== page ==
In July 2004, “Green Chongming” received a giant boost when Chinese president Hu Jintao gave a speech to local farmers in the village of Farm Home Happiness—the ferry’s namesake—promoting the island as a national model for sustainability, energy efficiency, and environmental awareness. The president’s speech reflected an acknowledgment by officials at the highest levels that resource-starved China could only continue to prosper by forging a truly sustainable national economy and an environmentally aware lifestyle.
One aspect of the SOM plan that gave it added heft with sustainability-minded government planners was its adaptation of Chongming’s agrarian base for intensive, specialized agriculture that would both produce high-profit crops and increase land value. The idea of incorporating sustainable agriculture crystallized when the SOM team first visited the island in August 2003 and Enquist was struck by how profoundly Chongming’s infrastructure was already dedicated to farming. “The fields were green,” he observed, “and the land was clean, incredibly fertile, and nourished and renewed by hundreds of miles of irrigation canals and levee systems.” The result was a plan that emphasized what the Chinese call “refined farming,” the cultivation of quality fruit and produce designated for nearby urban areas. To kick-start the process, it envisioned a novel delivery system connecting local farmers with restaurants and upscale stores via new farmers’ markets planned for Shanghai.
Equally important for Chongming, and for China’s new planning syntax, was the influence of research by future-oriented American land-use groups. Utilizing their expertise, the team integrated strategies to overcome problems like the infiltration of seawater into underground aquifers under increasing stress from new development and intensive agriculture. These “New Ag” solutions were translated into a chain of lakes running down the island’s spine to provide an additional water supply and to help expel brackish water. The lakes would in turn be linked to Chongming’s periphery by canals transporting polluted water through thousands of acres of preserved wetlands, allowing them to act as gray-water biofilters for rural and urban settlements.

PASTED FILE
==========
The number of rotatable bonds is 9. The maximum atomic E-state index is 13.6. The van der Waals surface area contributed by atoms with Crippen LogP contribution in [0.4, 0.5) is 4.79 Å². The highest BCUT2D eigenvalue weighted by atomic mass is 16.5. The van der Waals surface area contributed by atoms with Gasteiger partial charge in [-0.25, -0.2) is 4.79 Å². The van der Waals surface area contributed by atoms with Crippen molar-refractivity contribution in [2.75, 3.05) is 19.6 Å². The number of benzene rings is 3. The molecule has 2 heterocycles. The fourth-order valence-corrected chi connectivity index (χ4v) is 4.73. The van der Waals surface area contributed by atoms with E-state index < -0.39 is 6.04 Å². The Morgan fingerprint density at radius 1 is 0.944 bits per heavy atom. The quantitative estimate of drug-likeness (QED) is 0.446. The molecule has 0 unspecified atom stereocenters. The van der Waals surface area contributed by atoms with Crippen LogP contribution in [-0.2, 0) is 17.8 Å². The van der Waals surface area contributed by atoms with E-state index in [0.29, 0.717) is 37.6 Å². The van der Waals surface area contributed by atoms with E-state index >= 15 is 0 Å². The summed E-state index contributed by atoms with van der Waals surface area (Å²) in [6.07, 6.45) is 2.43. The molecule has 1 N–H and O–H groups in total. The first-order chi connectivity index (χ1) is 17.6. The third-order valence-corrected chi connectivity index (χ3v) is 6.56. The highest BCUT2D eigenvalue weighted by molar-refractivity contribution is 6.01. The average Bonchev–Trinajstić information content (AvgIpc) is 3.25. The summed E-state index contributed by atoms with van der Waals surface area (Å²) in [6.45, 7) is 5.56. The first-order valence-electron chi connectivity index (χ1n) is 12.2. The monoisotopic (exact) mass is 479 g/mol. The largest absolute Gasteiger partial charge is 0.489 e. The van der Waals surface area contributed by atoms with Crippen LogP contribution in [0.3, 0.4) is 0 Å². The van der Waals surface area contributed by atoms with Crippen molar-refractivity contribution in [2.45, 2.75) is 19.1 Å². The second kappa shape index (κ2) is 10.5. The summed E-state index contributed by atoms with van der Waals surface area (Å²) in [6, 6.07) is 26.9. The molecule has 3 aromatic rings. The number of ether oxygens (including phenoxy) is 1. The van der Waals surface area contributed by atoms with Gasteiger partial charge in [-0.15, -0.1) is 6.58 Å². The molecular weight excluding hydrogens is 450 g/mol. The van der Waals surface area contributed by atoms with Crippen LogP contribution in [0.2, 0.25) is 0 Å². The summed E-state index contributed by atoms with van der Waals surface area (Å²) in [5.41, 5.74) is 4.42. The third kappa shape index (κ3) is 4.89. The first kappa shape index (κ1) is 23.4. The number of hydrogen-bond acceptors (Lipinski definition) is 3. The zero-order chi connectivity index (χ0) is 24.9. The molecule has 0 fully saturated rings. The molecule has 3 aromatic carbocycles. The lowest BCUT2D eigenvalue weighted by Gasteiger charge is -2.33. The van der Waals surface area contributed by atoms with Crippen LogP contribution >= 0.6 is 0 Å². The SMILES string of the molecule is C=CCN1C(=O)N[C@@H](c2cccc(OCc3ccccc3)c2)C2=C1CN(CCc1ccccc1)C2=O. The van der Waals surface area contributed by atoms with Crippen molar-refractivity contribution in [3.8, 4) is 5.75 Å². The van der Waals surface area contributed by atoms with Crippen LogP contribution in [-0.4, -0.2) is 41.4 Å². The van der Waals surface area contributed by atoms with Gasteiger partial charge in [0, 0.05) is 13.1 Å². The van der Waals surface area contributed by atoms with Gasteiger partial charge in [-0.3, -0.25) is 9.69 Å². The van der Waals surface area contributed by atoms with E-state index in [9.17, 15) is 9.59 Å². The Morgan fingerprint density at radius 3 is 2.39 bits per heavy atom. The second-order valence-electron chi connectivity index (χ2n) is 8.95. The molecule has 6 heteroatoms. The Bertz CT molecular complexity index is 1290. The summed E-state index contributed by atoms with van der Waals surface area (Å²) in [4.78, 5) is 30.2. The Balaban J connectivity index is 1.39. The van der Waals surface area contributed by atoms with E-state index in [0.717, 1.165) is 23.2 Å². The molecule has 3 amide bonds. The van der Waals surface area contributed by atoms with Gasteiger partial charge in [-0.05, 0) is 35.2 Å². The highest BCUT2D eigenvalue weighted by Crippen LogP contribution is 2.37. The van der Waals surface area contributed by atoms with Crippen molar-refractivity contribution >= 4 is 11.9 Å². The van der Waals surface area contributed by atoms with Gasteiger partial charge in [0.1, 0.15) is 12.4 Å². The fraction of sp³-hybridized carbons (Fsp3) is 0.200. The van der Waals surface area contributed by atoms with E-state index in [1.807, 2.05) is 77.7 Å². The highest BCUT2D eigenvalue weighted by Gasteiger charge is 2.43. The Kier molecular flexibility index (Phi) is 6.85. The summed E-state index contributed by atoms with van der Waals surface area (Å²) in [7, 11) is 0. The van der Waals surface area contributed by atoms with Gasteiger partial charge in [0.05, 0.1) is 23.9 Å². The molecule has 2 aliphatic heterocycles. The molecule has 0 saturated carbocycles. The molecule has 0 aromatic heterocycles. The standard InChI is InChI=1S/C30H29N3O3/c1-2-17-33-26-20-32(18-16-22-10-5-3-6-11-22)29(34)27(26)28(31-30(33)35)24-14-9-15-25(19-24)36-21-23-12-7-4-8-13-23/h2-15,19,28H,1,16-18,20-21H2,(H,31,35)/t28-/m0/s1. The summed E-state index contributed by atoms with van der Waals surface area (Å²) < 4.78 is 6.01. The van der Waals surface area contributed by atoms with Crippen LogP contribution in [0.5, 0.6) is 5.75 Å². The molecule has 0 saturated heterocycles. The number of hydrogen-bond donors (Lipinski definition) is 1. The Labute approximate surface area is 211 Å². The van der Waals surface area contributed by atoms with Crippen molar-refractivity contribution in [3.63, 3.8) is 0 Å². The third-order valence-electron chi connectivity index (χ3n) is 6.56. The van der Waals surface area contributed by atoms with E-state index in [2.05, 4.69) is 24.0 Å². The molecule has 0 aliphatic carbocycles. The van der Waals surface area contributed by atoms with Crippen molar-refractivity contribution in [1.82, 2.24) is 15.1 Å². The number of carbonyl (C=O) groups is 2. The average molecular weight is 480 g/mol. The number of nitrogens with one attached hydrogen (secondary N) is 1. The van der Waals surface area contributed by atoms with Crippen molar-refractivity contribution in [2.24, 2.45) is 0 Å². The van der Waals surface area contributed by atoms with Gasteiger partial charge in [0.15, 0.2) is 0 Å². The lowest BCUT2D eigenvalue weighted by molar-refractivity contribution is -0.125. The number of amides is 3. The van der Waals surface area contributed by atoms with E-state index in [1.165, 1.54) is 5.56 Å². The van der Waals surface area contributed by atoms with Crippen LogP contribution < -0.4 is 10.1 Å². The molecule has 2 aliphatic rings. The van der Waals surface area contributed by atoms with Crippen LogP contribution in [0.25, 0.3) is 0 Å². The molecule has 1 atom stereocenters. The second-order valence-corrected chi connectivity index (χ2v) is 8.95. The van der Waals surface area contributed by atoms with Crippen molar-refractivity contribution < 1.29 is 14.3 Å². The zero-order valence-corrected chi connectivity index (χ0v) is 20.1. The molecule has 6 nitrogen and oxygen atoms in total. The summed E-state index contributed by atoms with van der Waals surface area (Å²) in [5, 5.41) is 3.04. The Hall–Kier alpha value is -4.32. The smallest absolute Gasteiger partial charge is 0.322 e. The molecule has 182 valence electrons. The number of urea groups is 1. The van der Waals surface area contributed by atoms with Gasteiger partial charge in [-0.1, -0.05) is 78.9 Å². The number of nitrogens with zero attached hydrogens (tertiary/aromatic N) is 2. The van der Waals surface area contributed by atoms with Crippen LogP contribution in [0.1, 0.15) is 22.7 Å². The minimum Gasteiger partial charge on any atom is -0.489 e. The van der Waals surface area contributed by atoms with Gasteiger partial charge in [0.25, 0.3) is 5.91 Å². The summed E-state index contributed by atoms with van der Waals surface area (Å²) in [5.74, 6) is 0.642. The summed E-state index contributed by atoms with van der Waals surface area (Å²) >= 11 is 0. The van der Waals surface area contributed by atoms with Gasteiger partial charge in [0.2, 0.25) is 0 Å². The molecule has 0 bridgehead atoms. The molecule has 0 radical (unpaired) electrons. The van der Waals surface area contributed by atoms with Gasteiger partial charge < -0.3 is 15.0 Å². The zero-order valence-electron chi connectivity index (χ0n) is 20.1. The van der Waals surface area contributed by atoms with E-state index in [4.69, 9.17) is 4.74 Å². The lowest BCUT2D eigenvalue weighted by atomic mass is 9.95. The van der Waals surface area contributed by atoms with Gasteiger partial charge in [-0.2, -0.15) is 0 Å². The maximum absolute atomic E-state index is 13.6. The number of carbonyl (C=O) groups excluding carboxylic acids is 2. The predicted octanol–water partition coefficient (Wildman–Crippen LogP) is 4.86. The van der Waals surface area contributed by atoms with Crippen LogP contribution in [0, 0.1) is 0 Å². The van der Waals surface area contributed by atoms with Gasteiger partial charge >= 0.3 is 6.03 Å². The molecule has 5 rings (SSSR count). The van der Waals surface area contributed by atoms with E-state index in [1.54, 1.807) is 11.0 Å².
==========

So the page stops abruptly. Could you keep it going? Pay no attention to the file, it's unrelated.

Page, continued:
A year into the SOM plan, work has already started on one of these settlements, a new neighborhood on the eastern side of the biggest town on Chongming, and the local government has begun to initiate conservation of the island’s major wetlands. At the same time, the plan has been receiving international recognition, with Enquist being invited to present it to the United Nations Economic and Social Council in New York. Perhaps more important, Chongming is becoming a required stopover for planners visiting Shanghai from other parts of China and beyond. “Asians tend to associate farming with poverty,” Enquist says. “If we can raise the image of Chongming as a place to be cherished and nurtured rather than bulldozed and developed, planners will begin to recognize the role agriculture can play in sustainable development.”
Chongming’s green program has struck a chord with upwardly mobile Shanghainese, including the 50 or so attending a wine and hors d’oeuvres tasting at the trendy Shikumen bistro, in the city’s sizzling Luwan district. “There is a growing demand in Shanghai’s best restaurants for a steady supply of high-end produce that meets international standards,” says Steven Smith, a San Francisco restaurateur who now runs the Shikumen. The plan has also won heartfelt praise on the island. Selling oranges along a rural roadside in the southwestern corner, local peddler Ma Zhou shouts out, “The plan is great for Chongming; it will help us advance like Shanghai. I’m going to sell a lot more oranges.” His fellow vendors nod in vigorous—and hopeful—agreement.